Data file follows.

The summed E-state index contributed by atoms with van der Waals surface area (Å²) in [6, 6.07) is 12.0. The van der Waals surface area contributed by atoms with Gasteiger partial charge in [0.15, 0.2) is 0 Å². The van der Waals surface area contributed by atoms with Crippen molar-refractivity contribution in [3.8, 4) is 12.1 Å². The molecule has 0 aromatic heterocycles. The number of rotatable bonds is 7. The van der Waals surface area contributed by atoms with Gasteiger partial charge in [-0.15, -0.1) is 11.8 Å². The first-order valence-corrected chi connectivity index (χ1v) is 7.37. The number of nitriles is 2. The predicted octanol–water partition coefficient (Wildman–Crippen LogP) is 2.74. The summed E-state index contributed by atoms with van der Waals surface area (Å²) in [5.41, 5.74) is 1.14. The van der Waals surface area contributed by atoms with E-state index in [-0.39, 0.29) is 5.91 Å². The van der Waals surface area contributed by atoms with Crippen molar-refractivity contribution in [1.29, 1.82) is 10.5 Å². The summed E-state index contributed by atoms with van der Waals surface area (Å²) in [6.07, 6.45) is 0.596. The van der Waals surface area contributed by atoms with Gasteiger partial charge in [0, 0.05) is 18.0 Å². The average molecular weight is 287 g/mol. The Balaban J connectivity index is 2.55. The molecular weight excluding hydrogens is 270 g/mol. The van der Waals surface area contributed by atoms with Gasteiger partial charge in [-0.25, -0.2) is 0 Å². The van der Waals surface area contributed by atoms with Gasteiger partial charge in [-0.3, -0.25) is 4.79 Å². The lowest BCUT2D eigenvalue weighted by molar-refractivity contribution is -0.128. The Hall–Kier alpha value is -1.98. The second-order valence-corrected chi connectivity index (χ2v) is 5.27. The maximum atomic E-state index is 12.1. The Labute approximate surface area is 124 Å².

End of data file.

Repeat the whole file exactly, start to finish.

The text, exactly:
The summed E-state index contributed by atoms with van der Waals surface area (Å²) in [6, 6.07) is 12.0. The van der Waals surface area contributed by atoms with Gasteiger partial charge in [0.15, 0.2) is 0 Å². The van der Waals surface area contributed by atoms with Crippen molar-refractivity contribution in [3.8, 4) is 12.1 Å². The molecule has 0 aromatic heterocycles. The number of rotatable bonds is 7. The van der Waals surface area contributed by atoms with Gasteiger partial charge in [-0.15, -0.1) is 11.8 Å². The first-order valence-corrected chi connectivity index (χ1v) is 7.37. The number of nitriles is 2. The predicted octanol–water partition coefficient (Wildman–Crippen LogP) is 2.74. The summed E-state index contributed by atoms with van der Waals surface area (Å²) in [5.41, 5.74) is 1.14. The van der Waals surface area contributed by atoms with E-state index in [-0.39, 0.29) is 5.91 Å². The van der Waals surface area contributed by atoms with Crippen molar-refractivity contribution in [1.29, 1.82) is 10.5 Å². The summed E-state index contributed by atoms with van der Waals surface area (Å²) in [6.07, 6.45) is 0.596. The van der Waals surface area contributed by atoms with Gasteiger partial charge in [0, 0.05) is 18.0 Å². The average molecular weight is 287 g/mol. The Balaban J connectivity index is 2.55. The molecular weight excluding hydrogens is 270 g/mol. The van der Waals surface area contributed by atoms with Gasteiger partial charge in [-0.25, -0.2) is 0 Å². The van der Waals surface area contributed by atoms with Gasteiger partial charge in [-0.3, -0.25) is 4.79 Å². The lowest BCUT2D eigenvalue weighted by molar-refractivity contribution is -0.128. The Hall–Kier alpha value is -1.98. The second-order valence-corrected chi connectivity index (χ2v) is 5.27. The maximum atomic E-state index is 12.1. The Labute approximate surface area is 124 Å².